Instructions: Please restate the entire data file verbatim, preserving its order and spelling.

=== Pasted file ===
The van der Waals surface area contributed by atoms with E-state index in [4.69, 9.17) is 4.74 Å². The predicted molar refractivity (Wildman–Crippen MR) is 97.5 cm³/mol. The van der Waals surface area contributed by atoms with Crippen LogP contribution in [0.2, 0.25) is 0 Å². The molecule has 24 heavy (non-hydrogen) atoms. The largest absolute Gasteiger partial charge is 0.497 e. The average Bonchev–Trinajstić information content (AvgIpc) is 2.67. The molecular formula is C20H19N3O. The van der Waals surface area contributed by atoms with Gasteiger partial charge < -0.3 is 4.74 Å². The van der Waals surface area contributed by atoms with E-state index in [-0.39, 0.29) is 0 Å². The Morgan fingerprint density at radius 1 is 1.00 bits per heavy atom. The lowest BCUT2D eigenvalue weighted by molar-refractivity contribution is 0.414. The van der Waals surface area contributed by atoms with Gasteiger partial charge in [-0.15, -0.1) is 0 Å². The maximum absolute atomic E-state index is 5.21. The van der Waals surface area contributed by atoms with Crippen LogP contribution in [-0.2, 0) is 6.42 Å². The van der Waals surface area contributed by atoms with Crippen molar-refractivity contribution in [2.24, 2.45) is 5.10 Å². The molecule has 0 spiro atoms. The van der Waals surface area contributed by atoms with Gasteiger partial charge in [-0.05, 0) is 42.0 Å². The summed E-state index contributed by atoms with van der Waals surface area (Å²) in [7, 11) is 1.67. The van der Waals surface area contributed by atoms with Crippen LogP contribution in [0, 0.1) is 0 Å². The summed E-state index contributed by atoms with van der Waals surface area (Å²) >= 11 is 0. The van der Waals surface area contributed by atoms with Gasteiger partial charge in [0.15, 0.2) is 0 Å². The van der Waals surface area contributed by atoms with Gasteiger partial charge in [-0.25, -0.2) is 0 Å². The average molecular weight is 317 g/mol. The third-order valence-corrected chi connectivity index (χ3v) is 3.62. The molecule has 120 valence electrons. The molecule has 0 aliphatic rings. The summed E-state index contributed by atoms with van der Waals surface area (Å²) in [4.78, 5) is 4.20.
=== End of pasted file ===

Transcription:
The van der Waals surface area contributed by atoms with E-state index in [4.69, 9.17) is 4.74 Å². The predicted molar refractivity (Wildman–Crippen MR) is 97.5 cm³/mol. The van der Waals surface area contributed by atoms with Crippen LogP contribution in [0.2, 0.25) is 0 Å². The molecule has 24 heavy (non-hydrogen) atoms. The largest absolute Gasteiger partial charge is 0.497 e. The average Bonchev–Trinajstić information content (AvgIpc) is 2.67. The molecular formula is C20H19N3O. The van der Waals surface area contributed by atoms with Gasteiger partial charge < -0.3 is 4.74 Å². The van der Waals surface area contributed by atoms with E-state index in [-0.39, 0.29) is 0 Å². The Morgan fingerprint density at radius 1 is 1.00 bits per heavy atom. The lowest BCUT2D eigenvalue weighted by molar-refractivity contribution is 0.414. The van der Waals surface area contributed by atoms with Gasteiger partial charge in [-0.15, -0.1) is 0 Å². The maximum absolute atomic E-state index is 5.21. The van der Waals surface area contributed by atoms with Crippen LogP contribution in [-0.2, 0) is 6.42 Å². The van der Waals surface area contributed by atoms with Crippen molar-refractivity contribution in [2.24, 2.45) is 5.10 Å². The molecule has 0 spiro atoms. The van der Waals surface area contributed by atoms with Gasteiger partial charge in [-0.05, 0) is 42.0 Å². The summed E-state index contributed by atoms with van der Waals surface area (Å²) in [7, 11) is 1.67. The van der Waals surface area contributed by atoms with Crippen LogP contribution in [0, 0.1) is 0 Å². The summed E-state index contributed by atoms with van der Waals surface area (Å²) >= 11 is 0. The van der Waals surface area contributed by atoms with Gasteiger partial charge in [0.15, 0.2) is 0 Å². The van der Waals surface area contributed by atoms with Gasteiger partial charge in [-0.25, -0.2) is 0 Å². The average molecular weight is 317 g/mol. The third-order valence-corrected chi connectivity index (χ3v) is 3.62. The molecule has 120 valence electrons. The molecule has 0 aliphatic rings. The summed E-state index contributed by atoms with van der Waals surface area (Å²) in [4.78, 5) is 4.20.